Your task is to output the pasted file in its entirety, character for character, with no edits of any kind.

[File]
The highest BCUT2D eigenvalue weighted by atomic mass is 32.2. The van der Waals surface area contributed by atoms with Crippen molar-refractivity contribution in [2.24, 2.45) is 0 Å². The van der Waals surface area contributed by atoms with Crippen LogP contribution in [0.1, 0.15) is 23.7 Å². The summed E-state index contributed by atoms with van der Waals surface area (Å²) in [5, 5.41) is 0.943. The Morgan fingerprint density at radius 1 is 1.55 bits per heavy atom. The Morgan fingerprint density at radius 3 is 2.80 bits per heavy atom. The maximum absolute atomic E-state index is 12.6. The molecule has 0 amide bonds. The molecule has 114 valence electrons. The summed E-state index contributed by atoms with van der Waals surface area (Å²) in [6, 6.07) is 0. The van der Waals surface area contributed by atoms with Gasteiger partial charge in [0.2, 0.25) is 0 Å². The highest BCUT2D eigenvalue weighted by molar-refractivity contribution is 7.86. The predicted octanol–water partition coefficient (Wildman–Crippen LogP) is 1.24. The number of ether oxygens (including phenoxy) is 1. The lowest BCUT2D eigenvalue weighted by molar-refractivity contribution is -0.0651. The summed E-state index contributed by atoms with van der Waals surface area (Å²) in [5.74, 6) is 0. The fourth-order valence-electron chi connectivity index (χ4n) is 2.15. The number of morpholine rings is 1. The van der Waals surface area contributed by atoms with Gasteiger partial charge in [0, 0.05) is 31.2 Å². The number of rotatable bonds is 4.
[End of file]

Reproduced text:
The highest BCUT2D eigenvalue weighted by atomic mass is 32.2. The van der Waals surface area contributed by atoms with Crippen molar-refractivity contribution in [2.24, 2.45) is 0 Å². The van der Waals surface area contributed by atoms with Crippen LogP contribution in [0.1, 0.15) is 23.7 Å². The summed E-state index contributed by atoms with van der Waals surface area (Å²) in [5, 5.41) is 0.943. The Morgan fingerprint density at radius 1 is 1.55 bits per heavy atom. The Morgan fingerprint density at radius 3 is 2.80 bits per heavy atom. The maximum absolute atomic E-state index is 12.6. The molecule has 0 amide bonds. The molecule has 114 valence electrons. The summed E-state index contributed by atoms with van der Waals surface area (Å²) in [6, 6.07) is 0. The van der Waals surface area contributed by atoms with Gasteiger partial charge in [0.2, 0.25) is 0 Å². The highest BCUT2D eigenvalue weighted by molar-refractivity contribution is 7.86. The predicted octanol–water partition coefficient (Wildman–Crippen LogP) is 1.24. The number of ether oxygens (including phenoxy) is 1. The lowest BCUT2D eigenvalue weighted by molar-refractivity contribution is -0.0651. The summed E-state index contributed by atoms with van der Waals surface area (Å²) in [5.74, 6) is 0. The fourth-order valence-electron chi connectivity index (χ4n) is 2.15. The number of morpholine rings is 1. The van der Waals surface area contributed by atoms with Gasteiger partial charge in [0, 0.05) is 31.2 Å². The number of rotatable bonds is 4.